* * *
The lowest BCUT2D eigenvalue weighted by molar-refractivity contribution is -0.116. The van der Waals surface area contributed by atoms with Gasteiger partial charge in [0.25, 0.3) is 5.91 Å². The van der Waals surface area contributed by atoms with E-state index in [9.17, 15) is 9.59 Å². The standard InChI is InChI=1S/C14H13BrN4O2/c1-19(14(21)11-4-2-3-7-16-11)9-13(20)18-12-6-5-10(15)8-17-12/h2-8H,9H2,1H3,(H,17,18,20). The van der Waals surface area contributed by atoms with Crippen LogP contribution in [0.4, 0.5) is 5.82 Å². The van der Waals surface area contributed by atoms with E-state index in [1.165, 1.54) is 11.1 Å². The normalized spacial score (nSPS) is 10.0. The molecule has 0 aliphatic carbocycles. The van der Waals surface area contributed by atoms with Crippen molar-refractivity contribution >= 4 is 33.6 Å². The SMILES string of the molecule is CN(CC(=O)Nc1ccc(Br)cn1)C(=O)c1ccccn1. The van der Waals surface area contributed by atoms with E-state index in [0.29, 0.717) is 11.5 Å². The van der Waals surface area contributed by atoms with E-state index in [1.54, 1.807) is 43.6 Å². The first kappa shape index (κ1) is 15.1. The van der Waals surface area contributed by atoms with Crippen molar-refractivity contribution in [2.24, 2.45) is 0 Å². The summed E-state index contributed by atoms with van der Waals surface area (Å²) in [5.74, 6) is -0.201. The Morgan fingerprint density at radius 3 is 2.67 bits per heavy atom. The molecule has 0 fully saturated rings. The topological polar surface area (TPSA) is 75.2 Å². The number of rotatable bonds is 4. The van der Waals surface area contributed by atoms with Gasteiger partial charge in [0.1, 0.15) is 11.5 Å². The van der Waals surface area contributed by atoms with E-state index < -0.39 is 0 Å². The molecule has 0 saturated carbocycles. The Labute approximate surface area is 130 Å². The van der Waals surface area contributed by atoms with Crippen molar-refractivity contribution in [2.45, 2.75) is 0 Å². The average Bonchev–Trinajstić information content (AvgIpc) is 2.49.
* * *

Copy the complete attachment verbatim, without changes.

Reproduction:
The lowest BCUT2D eigenvalue weighted by molar-refractivity contribution is -0.116. The van der Waals surface area contributed by atoms with Gasteiger partial charge in [0.25, 0.3) is 5.91 Å². The van der Waals surface area contributed by atoms with E-state index in [9.17, 15) is 9.59 Å². The standard InChI is InChI=1S/C14H13BrN4O2/c1-19(14(21)11-4-2-3-7-16-11)9-13(20)18-12-6-5-10(15)8-17-12/h2-8H,9H2,1H3,(H,17,18,20). The van der Waals surface area contributed by atoms with Crippen LogP contribution in [0.4, 0.5) is 5.82 Å². The van der Waals surface area contributed by atoms with E-state index in [1.165, 1.54) is 11.1 Å². The normalized spacial score (nSPS) is 10.0. The molecule has 0 aliphatic carbocycles. The van der Waals surface area contributed by atoms with Crippen molar-refractivity contribution >= 4 is 33.6 Å². The SMILES string of the molecule is CN(CC(=O)Nc1ccc(Br)cn1)C(=O)c1ccccn1. The van der Waals surface area contributed by atoms with E-state index in [0.29, 0.717) is 11.5 Å². The van der Waals surface area contributed by atoms with E-state index in [1.54, 1.807) is 43.6 Å². The first kappa shape index (κ1) is 15.1. The van der Waals surface area contributed by atoms with Crippen molar-refractivity contribution in [2.24, 2.45) is 0 Å². The summed E-state index contributed by atoms with van der Waals surface area (Å²) in [5.74, 6) is -0.201. The Morgan fingerprint density at radius 3 is 2.67 bits per heavy atom. The molecule has 0 fully saturated rings. The topological polar surface area (TPSA) is 75.2 Å². The number of rotatable bonds is 4. The van der Waals surface area contributed by atoms with Gasteiger partial charge in [0.1, 0.15) is 11.5 Å². The van der Waals surface area contributed by atoms with E-state index < -0.39 is 0 Å². The molecule has 0 saturated carbocycles. The Labute approximate surface area is 130 Å². The van der Waals surface area contributed by atoms with Crippen molar-refractivity contribution in [2.45, 2.75) is 0 Å². The average Bonchev–Trinajstić information content (AvgIpc) is 2.49.